The 2013-2016 Ebola outbreak in West Africa is the largest on record with 28 616 confirmed, probable and suspected cases and 11 310 deaths officially recorded by 10 June 2016, the true burden probably considerably higher. The case fatality ratio (CFR: proportion of cases that are fatal) is a key indicator of disease severity useful for gauging the appropriate public health response and for evaluating treatment benefits, if estimated accurately. We analysed individual-level clinical outcome data from Guinea, Liberia and Sierra Leone officially reported to the World Health Organization. The overall mean CFR was 62.9% (95% CI: 61.9% to 64.0%) among confirmed cases with recorded clinical outcomes. Age was the most important modifier of survival probabilities, but country, stage of the epidemic and whether patients were hospitalized also played roles. We developed a statistical analysis to detect outliers in CFR between districts of residence and treatment centres (TCs), adjusting for known factors influencing survival and identified eight districts and three TCs with a CFR significantly different from the average. From the current dataset, we cannot determine whether the observed variation in CFR seen by district or treatment centre reflects real differences in survival, related to the quality of care or other factors or was caused by differences in reporting practices or case ascertainment.This article is part of the themed issue 'The 2013-2016 West African Ebola epidemic: data, decision-making and disease control'.

JOURNAL ARTICLE

Kucharski A, Riley S, 2017, Reducing uncertainty about flavivirus infections, LANCET INFECTIOUS DISEASES, Vol: 17, Pages: 13-15, ISSN: 1473-3099

JOURNAL ARTICLE

Lau MSY, Dalziel BD, Funk S, McClelland A, Tiffany A, Riley S, Metcalf CJE, Grenfell BTet al., 2017, Spatial and temporal dynamics of superspreading events in the 2014-2015 West Africa Ebola epidemic, PROCEEDINGS OF THE NATIONAL ACADEMY OF SCIENCES OF THE UNITED STATES OF AMERICA, Vol: 114, Pages: 2337-2342, ISSN: 0027-8424

JOURNAL ARTICLE

Nouvellet P, Cori A, Garske T, Blake IM, Dorigatti I, Hinsley W, Jombart T, Mills HL, Nedjati-Gilani G, Van Kerkhove MD, Fraser C, Donnelly CA, Ferguson NM, Riley Set al., 2017, A simple approach to measure transmissibility and forecast incidence., Epidemics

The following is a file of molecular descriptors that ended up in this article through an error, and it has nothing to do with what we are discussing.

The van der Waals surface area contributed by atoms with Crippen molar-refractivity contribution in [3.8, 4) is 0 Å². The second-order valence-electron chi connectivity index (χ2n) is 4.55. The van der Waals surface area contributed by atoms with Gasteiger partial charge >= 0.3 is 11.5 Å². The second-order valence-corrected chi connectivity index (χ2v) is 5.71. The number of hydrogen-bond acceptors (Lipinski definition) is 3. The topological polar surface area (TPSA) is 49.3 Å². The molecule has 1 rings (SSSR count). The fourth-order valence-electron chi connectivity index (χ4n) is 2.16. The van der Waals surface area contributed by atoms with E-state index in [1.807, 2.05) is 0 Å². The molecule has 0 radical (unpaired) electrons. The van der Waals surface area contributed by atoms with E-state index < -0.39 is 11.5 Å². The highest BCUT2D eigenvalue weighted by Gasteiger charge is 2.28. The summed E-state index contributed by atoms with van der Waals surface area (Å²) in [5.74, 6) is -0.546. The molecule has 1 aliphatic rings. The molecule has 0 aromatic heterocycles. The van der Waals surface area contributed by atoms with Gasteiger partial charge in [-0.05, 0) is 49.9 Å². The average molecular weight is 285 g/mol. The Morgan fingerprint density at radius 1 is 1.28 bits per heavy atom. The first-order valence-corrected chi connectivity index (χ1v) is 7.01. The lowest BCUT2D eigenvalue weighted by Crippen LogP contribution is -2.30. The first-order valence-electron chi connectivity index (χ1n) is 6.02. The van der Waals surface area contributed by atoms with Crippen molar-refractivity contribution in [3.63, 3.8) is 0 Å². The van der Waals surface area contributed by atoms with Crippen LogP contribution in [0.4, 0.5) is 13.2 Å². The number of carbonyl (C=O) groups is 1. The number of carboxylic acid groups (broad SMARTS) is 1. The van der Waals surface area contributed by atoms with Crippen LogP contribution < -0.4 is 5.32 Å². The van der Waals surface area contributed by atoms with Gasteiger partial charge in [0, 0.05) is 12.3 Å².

Outbreaks of novel pathogens such as SARS, pandemic influenza and Ebola require substantial investments in reactive interventions, with consequent implementation plans sometimes revised on a weekly basis. Therefore, short-term forecasts of incidence are often of high priority. In light of the recent Ebola epidemic in West Africa, a forecasting exercise was convened by a network of infectious disease modellers. The challenge was to forecast unseen "future" simulated data for four different scenarios at five different time points. In a similar method to that used during the recent Ebola epidemic, we estimated current levels of transmissibility, over variable time-windows chosen in an ad hoc way. Current estimated transmissibility was then used to forecast near-future incidence. We performed well within the challenge and often produced accurate forecasts. A retrospective analysis showed that our subjective method for deciding on the window of time with which to estimate transmissibility often resulted in the optimal choice. However, when near-future trends deviated substantially from exponential patterns, the accuracy of our forecasts was reduced. This exercise highlights the urgent need for infectious disease modellers to develop more robust descriptions of processes - other than the widespread depletion of susceptible individuals - that produce non-exponential patterns of incidence.